Lighting 101

This is an outline of the terms and descriptions lighting people throw around all the time. Some of these are my own interpretation, some are scientific (with links for digging deeper). There is a vast amount of data available, this list is aimed at simplifying it all.

Circadian Rhythm: Circadian rhythms are physical, mental, and behavioral changes that follow a daily cycle. They respond primarily to light and darkness in an organism's environment. Sleeping at night and being awake during the day is an example of a light-related circadian rhythm.

Credit: National Institute of General Medical Sciences

Visual representation:

Credit: Yasine Mrabet


Color Shift: The transition of a light's color across a span of time. Intentional Color Shift changes from warm to cool and back to warm to mimic the sun's color throughout the day creating a natural lighting feel indoors. Unwanted color shift occurs when light sources degrade with age and appear dissimilar to other surrounding lights.

Color Temperature: On a scale of 1K to 10K (K=1000 degrees kelvin) 1K is orange and 10K is blue. Lower numbers are generally referred to as "Warm" and midrange numbers as "Cool" and higher numbers as "Daylight". For reference think of the Sun at noon (5000 kelvin) as the middle of the scale. The color of the sky in Vail (10,000 kelvin), a cloud covered sky (6000 kelvin), an incandescent light bulb (2800 kelvin) or a candle (1900 Kelvin). In lighting, We tend to like warmer tones in residential and cooler tones in workspaces. These variations can affect productivity and sleep cycles (See Circadian Rhythm).

Color Temperature Visualized:

Credit: Green Efficient Living


CRI (color rendering index): According to the Lighting Research Center- "In general terms, CRI is a measure of a light source's ability to show object colors "realistically" or "naturally" compared to a familiar reference source, either incandescent light or daylight."

Credit: Lighting Research Institue


Photo Credit:

The image above represents low CRI and poor color rendering in the top half, and high CRI and good color rendering at the bottom.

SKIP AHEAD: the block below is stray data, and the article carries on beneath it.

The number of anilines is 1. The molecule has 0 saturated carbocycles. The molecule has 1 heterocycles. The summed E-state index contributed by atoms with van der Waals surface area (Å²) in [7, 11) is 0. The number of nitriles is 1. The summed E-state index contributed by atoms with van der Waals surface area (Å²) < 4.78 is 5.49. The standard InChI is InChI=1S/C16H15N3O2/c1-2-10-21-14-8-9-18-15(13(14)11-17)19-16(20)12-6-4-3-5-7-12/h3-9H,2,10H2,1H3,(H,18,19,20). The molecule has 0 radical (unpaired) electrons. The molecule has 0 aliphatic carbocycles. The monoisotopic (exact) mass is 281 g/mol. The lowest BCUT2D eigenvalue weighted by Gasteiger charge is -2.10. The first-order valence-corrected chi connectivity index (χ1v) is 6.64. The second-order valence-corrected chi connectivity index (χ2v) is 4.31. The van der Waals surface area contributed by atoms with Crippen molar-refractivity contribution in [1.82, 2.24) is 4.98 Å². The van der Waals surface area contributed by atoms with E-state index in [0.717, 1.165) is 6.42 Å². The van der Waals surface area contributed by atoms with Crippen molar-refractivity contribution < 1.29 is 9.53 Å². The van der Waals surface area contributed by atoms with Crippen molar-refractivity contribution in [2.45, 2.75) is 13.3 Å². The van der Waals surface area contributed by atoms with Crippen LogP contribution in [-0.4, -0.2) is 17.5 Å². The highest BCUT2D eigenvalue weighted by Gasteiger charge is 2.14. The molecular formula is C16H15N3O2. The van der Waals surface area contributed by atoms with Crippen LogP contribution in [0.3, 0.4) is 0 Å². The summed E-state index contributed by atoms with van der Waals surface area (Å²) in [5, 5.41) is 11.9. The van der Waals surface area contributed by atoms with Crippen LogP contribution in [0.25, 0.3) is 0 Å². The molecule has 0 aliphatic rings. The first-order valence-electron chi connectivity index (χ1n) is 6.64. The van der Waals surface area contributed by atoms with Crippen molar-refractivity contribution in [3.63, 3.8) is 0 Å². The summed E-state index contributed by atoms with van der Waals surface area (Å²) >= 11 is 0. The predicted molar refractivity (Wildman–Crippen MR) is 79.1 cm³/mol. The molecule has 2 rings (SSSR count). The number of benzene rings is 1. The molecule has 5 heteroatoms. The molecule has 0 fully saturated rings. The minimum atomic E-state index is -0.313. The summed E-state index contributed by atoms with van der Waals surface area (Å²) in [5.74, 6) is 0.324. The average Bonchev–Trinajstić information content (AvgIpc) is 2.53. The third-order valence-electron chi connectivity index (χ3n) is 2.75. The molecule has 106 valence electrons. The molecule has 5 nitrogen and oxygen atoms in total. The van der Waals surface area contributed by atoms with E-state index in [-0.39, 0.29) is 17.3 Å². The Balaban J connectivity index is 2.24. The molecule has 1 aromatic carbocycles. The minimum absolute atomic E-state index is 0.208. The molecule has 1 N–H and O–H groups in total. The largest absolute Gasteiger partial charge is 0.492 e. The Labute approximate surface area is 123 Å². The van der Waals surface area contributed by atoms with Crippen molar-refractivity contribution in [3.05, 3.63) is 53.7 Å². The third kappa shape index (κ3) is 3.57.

A lamp or fixture will typically have a CRI number, the higher the number the better the quality of light. 90+ is very good. Fluorescent lights usually have miserable CRI and do not render colors very well making things look greenish-blue (this is not flattering). Early generation LEDs also suffered in this area and would ofter make everything look yellow.

Another measure of color accuracy is TM-30. While this may be a more complete approach it is not as commonly used at the time of this post. If you want to dig- check out


Digitally Addressable Fixture: A digitally addressable fixture exists as a departure from conventional wiring and control. Instead of having 6 recessed cans wired to a dimmer for example, these fixture have a source of constant power and a communication wire, each fixture is manufactured with intelligence so that fixture performance is maximized, fixtures can be controlled individually or as zones of light together with multiple fixtures. Dedicated LED engines provide higher lumen output, color shifting, and superior dimming than their conventional predecessors. Stand-alone addressable lamps like Philips Hue create a personal wireless lighting system. For new construction- Lutron's Ecosystem digitally addressable fixture technology provides industry best capabilities without clogging your home's WIFI network. These systems offer never before seen flexibility and LED performance. Ecosystem technology is available in hundreds of fixtures built by many of the worlds leading brands.